Airlines around the world are slowly waking up to their responsibilities on climate change.  The pandemic of course will not help, delaying new aircraft purchases whilst they try to recoup the billions that they have lost. However, below are just a few recent developments to be aware of and some advice on how we can make better choices when flying.


  • First airline to fly a total ‘waste’ free flight.  All food packaging is recycled and completely plastic free.
  • Pilots now also taxi on one engine. One engine taxiing reduces emissions and saves fuel, essentially meaning 50% less carbon emitted. It’s a simple case of little things adding up to a big difference and lots of airlines are following suit. It’s the same approach with aircraft manuals now, these aren’t carried in printed format anymore but instead on an iPad. 

Read more here 


  • KLM has been quietly going about their sustainability programme for many years. They have a policy to have their ground operations at zero emission and 50% less CO2 per passenger by 2030 and they already have a flight to Los Angeles powered partly by bio fuel.
  • They are working on the Flying V project, a complete redesign of an aircraft, which has the potential to be 20% more fuel efficient than the newer, already more fuel efficient aircrafts.
  • The KLM CEO made the brave statement in 2019 that we should fly less. We’re big advocates of flying less and ensuring you fly when you have to, for longer international flights where there are not viable land options.
  • The French government made loans to Air France during the pandemic but banned them from flying when customers could take a train. So domestic routes will be dramatically cut. The French government gave the grant on the basis that Air France would review its domestic network. So instead of flying if you can catch a train in under 2.5 hours Air France can no longer operate the flight.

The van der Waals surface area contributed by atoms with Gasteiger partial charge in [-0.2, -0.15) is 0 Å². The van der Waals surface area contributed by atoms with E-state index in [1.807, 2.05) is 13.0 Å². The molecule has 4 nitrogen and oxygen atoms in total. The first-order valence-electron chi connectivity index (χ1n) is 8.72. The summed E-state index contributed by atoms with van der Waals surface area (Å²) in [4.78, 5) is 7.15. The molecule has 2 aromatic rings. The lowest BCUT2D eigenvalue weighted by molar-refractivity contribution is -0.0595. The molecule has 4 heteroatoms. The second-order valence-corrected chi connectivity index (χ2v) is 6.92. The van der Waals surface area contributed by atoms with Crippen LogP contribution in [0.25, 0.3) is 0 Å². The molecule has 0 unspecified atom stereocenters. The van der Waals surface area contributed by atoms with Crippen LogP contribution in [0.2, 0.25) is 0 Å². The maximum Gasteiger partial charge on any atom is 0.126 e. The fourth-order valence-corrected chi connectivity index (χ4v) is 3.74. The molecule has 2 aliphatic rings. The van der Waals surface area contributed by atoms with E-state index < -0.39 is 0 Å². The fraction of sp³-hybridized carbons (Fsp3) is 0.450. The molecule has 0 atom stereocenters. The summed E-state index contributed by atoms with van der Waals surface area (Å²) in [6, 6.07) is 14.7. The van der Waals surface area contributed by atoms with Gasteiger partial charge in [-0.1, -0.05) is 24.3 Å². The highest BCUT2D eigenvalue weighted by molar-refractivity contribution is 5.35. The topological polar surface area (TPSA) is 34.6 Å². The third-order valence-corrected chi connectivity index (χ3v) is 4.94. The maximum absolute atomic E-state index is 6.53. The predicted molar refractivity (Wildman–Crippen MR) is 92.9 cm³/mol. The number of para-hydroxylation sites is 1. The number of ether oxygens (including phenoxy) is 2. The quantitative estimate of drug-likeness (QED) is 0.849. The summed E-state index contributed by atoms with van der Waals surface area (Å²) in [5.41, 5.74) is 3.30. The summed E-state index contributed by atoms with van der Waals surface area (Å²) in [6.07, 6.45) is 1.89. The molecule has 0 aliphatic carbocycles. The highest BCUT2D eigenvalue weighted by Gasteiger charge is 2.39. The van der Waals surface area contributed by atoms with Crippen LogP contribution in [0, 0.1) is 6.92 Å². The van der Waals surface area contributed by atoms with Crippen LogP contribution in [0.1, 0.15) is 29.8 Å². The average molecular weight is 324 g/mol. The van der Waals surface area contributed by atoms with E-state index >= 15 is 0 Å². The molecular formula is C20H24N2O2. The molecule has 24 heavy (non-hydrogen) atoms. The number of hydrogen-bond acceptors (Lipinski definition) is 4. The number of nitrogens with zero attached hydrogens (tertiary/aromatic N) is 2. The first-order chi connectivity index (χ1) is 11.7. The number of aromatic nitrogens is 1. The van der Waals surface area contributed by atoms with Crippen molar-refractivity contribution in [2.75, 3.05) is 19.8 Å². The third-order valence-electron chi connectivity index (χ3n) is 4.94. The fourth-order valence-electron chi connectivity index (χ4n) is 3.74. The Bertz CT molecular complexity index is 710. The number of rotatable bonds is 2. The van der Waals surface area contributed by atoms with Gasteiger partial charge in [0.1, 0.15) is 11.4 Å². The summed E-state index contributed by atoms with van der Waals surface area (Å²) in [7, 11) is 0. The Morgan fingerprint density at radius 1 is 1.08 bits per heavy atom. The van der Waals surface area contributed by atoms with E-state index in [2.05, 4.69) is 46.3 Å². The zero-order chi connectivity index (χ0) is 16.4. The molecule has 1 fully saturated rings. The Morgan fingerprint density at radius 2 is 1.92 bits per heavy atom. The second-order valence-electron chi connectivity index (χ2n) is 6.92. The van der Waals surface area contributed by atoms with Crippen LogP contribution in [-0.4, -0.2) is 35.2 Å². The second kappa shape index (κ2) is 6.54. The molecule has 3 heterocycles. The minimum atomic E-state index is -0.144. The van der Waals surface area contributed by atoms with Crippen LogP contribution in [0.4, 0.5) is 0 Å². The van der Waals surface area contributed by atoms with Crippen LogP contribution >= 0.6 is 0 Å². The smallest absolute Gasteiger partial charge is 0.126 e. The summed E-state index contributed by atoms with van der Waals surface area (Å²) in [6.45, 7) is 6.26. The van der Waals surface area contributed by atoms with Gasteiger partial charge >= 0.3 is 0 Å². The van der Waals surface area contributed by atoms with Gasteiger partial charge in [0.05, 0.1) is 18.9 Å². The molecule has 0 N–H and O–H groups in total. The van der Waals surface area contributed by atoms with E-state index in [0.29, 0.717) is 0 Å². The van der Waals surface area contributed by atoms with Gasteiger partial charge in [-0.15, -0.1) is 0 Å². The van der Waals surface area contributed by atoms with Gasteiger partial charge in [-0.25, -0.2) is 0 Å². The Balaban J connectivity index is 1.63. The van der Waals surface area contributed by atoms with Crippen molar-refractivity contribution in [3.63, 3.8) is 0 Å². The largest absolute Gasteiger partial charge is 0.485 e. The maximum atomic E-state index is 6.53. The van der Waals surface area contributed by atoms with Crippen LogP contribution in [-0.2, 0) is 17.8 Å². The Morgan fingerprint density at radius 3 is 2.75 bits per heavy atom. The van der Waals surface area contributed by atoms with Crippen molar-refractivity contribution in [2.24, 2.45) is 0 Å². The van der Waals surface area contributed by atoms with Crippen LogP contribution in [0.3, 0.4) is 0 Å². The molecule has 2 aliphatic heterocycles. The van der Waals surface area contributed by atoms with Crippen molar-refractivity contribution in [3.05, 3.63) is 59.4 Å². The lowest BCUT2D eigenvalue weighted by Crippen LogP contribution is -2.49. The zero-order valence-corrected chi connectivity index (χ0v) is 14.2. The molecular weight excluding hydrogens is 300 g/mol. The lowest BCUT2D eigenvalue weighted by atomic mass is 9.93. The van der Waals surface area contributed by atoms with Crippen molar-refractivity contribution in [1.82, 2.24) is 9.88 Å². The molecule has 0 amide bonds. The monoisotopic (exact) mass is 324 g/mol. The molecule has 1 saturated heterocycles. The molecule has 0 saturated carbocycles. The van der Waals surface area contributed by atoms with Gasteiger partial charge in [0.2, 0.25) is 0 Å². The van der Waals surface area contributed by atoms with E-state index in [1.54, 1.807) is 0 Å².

• KLM have been involved in this for a long time. They are ahead of the game in bio fuel and had ambitious plans for new aircraft but COVID-19 might push that date back a little.


  • BA have started to take the environment seriously of late, launching their BA Better World programme.
  • In September 2020, they flew a new Airbus 320neo from Heathrow to Glasgow. The flight was 35% powered by SAF (sustainable aviation fuel), all emissions were off set and NATs (air traffic control) directed the flight to avoid any levelling off for a ‘perfect flight’. The aircraft taxied on 1 ½ engines and was pulled by electric tugs at both airports. The flight achieved 62% less emissions than the same flight in 2010. You may see the aircraft in its special livery at Heathrow, affectionately known as Bluebird by aviation geeks!

The impact of the aircraft

  • Right now, whilst airlines work with science to make SAF in sufficient quantities and KLM to turn the model Flying V into something that could take passengers, choosing the newest and more efficient fuel aircrafts is the best thing we can do overall. 
  • In addition offsetting your emissions, which we at Steppes Travel do as part of your holiday, can also make a positive difference.

Do you know the A350 from the Triple or Dreamy from The Queen of the Sky?! 

Ask your travel expert for the options: 

  • Can you fly at a different time and avoid the Boeing 777 for the newer and more efficient A350. 
  • Could you fly from Birmingham with Emirates, as their two-cabin A380s are more efficient than their three/four-cabin aircrafts from Heathrow. 
  • If flying with United Airlines choose the beautiful new Dreamliner (Boeing 787) over the raft of really old aircraft that they are slowly losing from their fleet.

It’s a choice, and time and convenience will always win but if we are making a positive impact on the ground we need to be mindful of the skies too. 

Thanks for reading

Alison Frusher in Amsterdam

Author: Alison Frusher